When: September 8 - 21
Where: The Feria de Salamanca (Salamanca Fair) festivities go from the Roman bridge on the southern edge up to the northern Plaza de Toros (bullring) and everywhere in between.
Feria de Salamanca Traditions:
Kicking off the weeklong Feria de Salamanca, a wild week of indulgent eating, drinking and festivity, is ironically the religious-themed day of the Virgen de la Vega (Our Lady of the Valley). To celebrate the Virgen de la Vega, one of the city's beloved patron saints, "Salmantinos" (as the locals are called) flock to the Catedral Vieja (Old Cathedral) where her image, a graceful bronze statue dating back to Romanesque times, sits front and center on the altar. Along with a floral offering ceremony, there is a beautiful procession- because really, what would a Spanish celebration be without a procession.
With the religious obligations out of the way, Salmantinos spend the rest of the week at full-speed celebrating simply being Salmantinos. Day and night, the city's open squares become stages for ethnic, traditional and modern concerts and events; the Plaza Mayor, for example, sees a constant string of cultural performances within its Baroque setting walls.
During the day, complementing the food and drink are parades festively winding through the city and top-notch bullfights in the late afternoon. Head to the river bank where you'll find costumed artisans selling local goods, to the Parque de San Francisco for a food fair featuring specialties from Spain's widely diverse regions, or to the Plaza de los Bandos for Spanish wine-tasting.
At night, the Feria de Salamanca kicks up another few notches. Along with general partying in the streets, fireworks light the night sky, concerts and performances continue to liven the atmosphere, and much of the city heads to the Aldehuela- the fairgrounds where you can take a spin on the ferris wheel, try your luck at a wide range of typical fair games, and try out the offerings of the myriad of food stands.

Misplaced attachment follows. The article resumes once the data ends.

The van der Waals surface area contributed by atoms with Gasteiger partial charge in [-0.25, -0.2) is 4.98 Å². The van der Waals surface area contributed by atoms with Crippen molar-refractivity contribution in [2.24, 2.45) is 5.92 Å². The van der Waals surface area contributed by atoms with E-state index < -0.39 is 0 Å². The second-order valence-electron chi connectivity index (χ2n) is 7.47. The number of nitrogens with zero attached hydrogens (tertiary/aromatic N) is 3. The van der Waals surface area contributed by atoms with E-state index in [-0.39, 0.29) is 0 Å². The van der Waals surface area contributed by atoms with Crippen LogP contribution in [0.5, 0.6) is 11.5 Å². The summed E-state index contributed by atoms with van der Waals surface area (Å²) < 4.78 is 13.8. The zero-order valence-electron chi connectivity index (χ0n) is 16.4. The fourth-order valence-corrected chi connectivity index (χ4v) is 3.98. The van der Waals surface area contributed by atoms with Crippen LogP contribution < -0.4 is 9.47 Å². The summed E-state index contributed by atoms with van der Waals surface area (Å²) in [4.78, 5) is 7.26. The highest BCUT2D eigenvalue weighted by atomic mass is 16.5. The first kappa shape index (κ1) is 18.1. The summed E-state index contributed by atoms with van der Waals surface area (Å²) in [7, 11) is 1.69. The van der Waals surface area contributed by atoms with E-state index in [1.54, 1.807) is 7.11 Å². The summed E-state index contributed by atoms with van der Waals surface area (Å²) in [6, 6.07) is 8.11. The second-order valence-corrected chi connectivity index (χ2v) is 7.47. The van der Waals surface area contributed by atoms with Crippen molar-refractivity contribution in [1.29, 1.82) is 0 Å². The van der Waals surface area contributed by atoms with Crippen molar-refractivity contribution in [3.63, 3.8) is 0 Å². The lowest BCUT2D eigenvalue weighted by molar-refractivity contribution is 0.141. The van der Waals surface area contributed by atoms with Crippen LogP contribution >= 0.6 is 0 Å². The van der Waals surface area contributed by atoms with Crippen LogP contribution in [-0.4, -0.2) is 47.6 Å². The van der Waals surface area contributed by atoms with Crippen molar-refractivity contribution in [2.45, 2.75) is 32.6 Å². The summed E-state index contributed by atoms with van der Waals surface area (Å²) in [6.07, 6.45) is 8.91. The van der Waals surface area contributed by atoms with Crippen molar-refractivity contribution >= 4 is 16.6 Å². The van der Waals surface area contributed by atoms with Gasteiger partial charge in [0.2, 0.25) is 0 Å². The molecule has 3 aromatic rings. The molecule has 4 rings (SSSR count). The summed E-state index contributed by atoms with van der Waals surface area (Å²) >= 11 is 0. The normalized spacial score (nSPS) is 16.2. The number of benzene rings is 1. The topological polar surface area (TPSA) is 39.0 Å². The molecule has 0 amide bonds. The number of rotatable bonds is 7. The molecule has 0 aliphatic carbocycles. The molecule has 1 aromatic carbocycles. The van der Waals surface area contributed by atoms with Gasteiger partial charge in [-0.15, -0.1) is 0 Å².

Feria de Salamanca History:
Like many of Spain's local "ferias," the weeklong festivities of the animated Feria de Salamanca began long ago by the Roman bridge as a simple agricultural and livestock fair. At the time, the region's economy was heavily based on these two sectors and Salamanca became the place where farmers convened to buy and sell products. Little by little, the focus of the fair began to shift away from cattle and farming, instead becoming more of an occasion for the entire city to come together and celebrate. As you'll come to find out, Spaniards love any excuse for a good party!
While it was originally a pagan celebration, Spain's centuries as an ultra-Catholic country sooner or later meant that most Spanish festivals ended up with a religious figure thrown in as an afterthought. In Salamanca's case, it was the Virgen de la Vega (Our Lady of the Valley), who was declared the city's patron saint in 1618. However, the celebration did not take on its religious undertones until 1706, when the Virgen de la Vega allegedly helped protect the city against the endeavors of an invading army. Since then, the first day of the Feria de Salamanca- September 8th- is dedicated to the Virgen de la Vega who helps to welcome the eating, drinking, and entertainment of the days that follow.